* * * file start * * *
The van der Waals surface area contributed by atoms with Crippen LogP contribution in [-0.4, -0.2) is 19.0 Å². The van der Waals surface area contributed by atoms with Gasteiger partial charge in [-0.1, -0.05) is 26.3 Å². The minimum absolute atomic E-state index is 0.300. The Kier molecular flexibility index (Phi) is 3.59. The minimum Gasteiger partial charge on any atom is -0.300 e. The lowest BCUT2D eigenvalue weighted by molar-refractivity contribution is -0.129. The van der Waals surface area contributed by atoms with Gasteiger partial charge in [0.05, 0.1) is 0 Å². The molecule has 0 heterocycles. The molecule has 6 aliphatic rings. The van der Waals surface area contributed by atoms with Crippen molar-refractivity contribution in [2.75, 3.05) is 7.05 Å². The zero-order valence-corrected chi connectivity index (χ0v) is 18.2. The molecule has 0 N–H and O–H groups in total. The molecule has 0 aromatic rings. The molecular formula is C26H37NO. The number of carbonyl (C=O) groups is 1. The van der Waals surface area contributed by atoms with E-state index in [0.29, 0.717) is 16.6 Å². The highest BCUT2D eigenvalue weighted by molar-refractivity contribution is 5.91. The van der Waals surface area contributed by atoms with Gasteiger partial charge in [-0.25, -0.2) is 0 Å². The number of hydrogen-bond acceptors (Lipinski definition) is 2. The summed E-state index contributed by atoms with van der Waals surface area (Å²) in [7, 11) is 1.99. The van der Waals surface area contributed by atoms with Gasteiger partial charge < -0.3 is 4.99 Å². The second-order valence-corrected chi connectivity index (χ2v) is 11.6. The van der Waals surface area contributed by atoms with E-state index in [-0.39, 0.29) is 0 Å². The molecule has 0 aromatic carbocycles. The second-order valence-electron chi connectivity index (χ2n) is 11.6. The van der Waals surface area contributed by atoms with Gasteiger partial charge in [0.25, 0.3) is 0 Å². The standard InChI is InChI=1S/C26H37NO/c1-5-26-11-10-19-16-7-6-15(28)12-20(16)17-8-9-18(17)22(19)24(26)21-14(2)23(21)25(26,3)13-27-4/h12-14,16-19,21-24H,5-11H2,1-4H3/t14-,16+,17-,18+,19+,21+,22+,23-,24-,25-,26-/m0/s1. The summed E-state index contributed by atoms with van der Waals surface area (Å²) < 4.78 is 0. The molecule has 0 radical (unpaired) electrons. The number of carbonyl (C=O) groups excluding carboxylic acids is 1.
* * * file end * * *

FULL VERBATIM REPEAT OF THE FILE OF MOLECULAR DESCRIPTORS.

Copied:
The van der Waals surface area contributed by atoms with Crippen LogP contribution in [-0.4, -0.2) is 19.0 Å². The van der Waals surface area contributed by atoms with Gasteiger partial charge in [-0.1, -0.05) is 26.3 Å². The minimum absolute atomic E-state index is 0.300. The Kier molecular flexibility index (Phi) is 3.59. The minimum Gasteiger partial charge on any atom is -0.300 e. The lowest BCUT2D eigenvalue weighted by molar-refractivity contribution is -0.129. The van der Waals surface area contributed by atoms with Gasteiger partial charge in [0.05, 0.1) is 0 Å². The molecule has 0 heterocycles. The molecule has 6 aliphatic rings. The van der Waals surface area contributed by atoms with Crippen molar-refractivity contribution in [2.75, 3.05) is 7.05 Å². The zero-order valence-corrected chi connectivity index (χ0v) is 18.2. The molecule has 0 N–H and O–H groups in total. The molecule has 0 aromatic rings. The molecular formula is C26H37NO. The number of carbonyl (C=O) groups is 1. The van der Waals surface area contributed by atoms with E-state index in [0.29, 0.717) is 16.6 Å². The highest BCUT2D eigenvalue weighted by molar-refractivity contribution is 5.91. The van der Waals surface area contributed by atoms with Gasteiger partial charge in [-0.25, -0.2) is 0 Å². The number of hydrogen-bond acceptors (Lipinski definition) is 2. The summed E-state index contributed by atoms with van der Waals surface area (Å²) in [7, 11) is 1.99. The van der Waals surface area contributed by atoms with Gasteiger partial charge < -0.3 is 4.99 Å². The second-order valence-corrected chi connectivity index (χ2v) is 11.6. The van der Waals surface area contributed by atoms with E-state index in [-0.39, 0.29) is 0 Å². The molecule has 0 aromatic carbocycles. The second-order valence-electron chi connectivity index (χ2n) is 11.6. The van der Waals surface area contributed by atoms with Gasteiger partial charge in [0.25, 0.3) is 0 Å². The standard InChI is InChI=1S/C26H37NO/c1-5-26-11-10-19-16-7-6-15(28)12-20(16)17-8-9-18(17)22(19)24(26)21-14(2)23(21)25(26,3)13-27-4/h12-14,16-19,21-24H,5-11H2,1-4H3/t14-,16+,17-,18+,19+,21+,22+,23-,24-,25-,26-/m0/s1. The summed E-state index contributed by atoms with van der Waals surface area (Å²) < 4.78 is 0. The molecule has 0 radical (unpaired) electrons. The number of carbonyl (C=O) groups excluding carboxylic acids is 1.